Kevin: This falls squarely under the penumbra of turbolift rides lasting the length of conversations and replicators that don't make the thing that would moot the plot. Sometimes searching for biosigns in basically holding a y-shaped stick and waving it around, and sometimes we can detect a Ferengi fart from a parsec away. I take your point, but it's basically part of a standard Trek plot, and one we enjoy nitpicking, so I'm not too mad.


Matthew: Obviously this is a Trip showcase, and Connor Trinneer turned in some good work. Much of it was workmanlike (which fits the character and the story), with some very good fighting that he clearly did the better part of. But his attempts to communicate had their charm, and he had a very nice monologue recounting his recent experiences and lack of regrets if this is the end of his road.

Kevin: I agree. I've critiqued episodes for relying on his charm to carry to a story that didn't support it, but I think it's earned here. His survival skills seemed much more credible here than in, oh say, Precious Cargo.

Matthew: Gregg Henry, who played the second in command Son'a in Insurrection, was really good here. He made his alien dialogue convincing, and put on some really nice physical mannerisms that underscored his "otherness." The punch line when he demands his alien drink at the end, delivered in English, was also fun.

Kevin: We're on record as not liking most fake alien languages, and while this is no Marc Orkand Klingon dictionary, I agree Henry delivered it well. I liked the scenes where they keep trying to steal each other's gear to fix their shuttles quite a bit. It had tension and a little levity with the back and forth and trying to get one up on the other.

Production Values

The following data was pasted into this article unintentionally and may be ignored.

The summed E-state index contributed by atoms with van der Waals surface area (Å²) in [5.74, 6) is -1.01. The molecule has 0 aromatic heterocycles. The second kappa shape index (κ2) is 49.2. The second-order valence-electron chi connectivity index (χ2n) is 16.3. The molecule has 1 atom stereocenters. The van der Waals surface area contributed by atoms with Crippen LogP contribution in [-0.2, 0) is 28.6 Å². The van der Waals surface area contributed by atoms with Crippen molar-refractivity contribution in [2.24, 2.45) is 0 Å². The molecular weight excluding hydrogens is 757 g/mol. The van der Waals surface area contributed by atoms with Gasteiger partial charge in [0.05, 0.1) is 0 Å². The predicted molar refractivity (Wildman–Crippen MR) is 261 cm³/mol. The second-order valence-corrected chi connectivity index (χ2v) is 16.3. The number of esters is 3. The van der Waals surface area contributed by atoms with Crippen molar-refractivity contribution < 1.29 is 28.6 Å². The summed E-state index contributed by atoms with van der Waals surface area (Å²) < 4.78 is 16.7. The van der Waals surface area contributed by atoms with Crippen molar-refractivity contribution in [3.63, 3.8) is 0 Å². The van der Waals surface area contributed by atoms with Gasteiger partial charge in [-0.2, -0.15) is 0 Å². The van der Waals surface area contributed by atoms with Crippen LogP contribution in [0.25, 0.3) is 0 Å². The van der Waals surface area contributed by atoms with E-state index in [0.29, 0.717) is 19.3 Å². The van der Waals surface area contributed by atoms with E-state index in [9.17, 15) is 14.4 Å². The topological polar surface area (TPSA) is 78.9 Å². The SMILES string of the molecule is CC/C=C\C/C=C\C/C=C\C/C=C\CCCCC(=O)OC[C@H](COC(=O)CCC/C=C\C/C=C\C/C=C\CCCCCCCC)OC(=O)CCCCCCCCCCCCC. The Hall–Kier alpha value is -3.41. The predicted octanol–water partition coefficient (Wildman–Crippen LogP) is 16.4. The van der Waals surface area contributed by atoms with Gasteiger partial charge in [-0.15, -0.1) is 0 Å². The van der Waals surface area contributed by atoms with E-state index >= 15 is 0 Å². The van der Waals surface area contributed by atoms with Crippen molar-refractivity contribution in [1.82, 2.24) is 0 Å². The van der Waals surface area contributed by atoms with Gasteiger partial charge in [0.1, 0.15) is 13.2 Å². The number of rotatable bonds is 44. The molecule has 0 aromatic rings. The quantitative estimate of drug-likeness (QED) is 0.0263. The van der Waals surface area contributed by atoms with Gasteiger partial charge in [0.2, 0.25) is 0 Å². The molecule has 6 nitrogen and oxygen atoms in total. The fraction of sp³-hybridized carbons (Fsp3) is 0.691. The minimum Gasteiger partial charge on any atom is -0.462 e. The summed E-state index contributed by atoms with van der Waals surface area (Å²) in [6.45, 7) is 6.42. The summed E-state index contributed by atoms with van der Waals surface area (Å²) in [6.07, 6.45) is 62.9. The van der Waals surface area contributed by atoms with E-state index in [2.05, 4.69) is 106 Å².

Matthew: The planet was a soundstage. There's no getting around this. It's kind of odd, really, when they are filming adjacent to a literal desert. I guess they wanted to control the lighting design to indicate a creeping dawn. There were some decidedly so-so digital mattes filling out the scenery. The thing that really nagged me was when they were near the end of their ordeal, they were laying in the damned sun. With so much rocky terrain, couldn't they have found some shade?

Kevin: To offer a mild defense, at least the soundstage had a color palette and not a washed out bone white. That said, I agree it was almost TOS levels of "an oval of gravel" staging, and as you say, you got to figure they could have found some shelter.


Matthew: This was a solid 3. It was executed well and entertained. It didn't contain much in the way of elevating any particular themes or ideas, in the way some of the episodes I mentioned above did. It was two aliens stranded on a planet, having to decide whether to fight or work together. Pretty average Trek fare, kind of reminiscent of some of the more sci-fi-light TOS episodes. That's not a bad place to be.

Kevin: Yeah, this is in the fat part of the bell curve for sure. Nothing extraordinary, but actually pretty nice in its ordinariness. I agree with the 3 for a total of 6.

1 comment:

  1. I guess we'll just have to agree to agree on this one, too. Enemy Mine also leapt to my mind, all the way down to 'get into the shade, numbnuts'.

    To say something, I liked the timing of Trip's recorded diversion message. First it makes you wonder what Trip is up to, then it begins to dawn on you it's probably a recording, and then he starts in on Mary Had a Little Lamb, and I'm giggling. Good bit of writing, there.

    See, writers? We can be nice, too. :)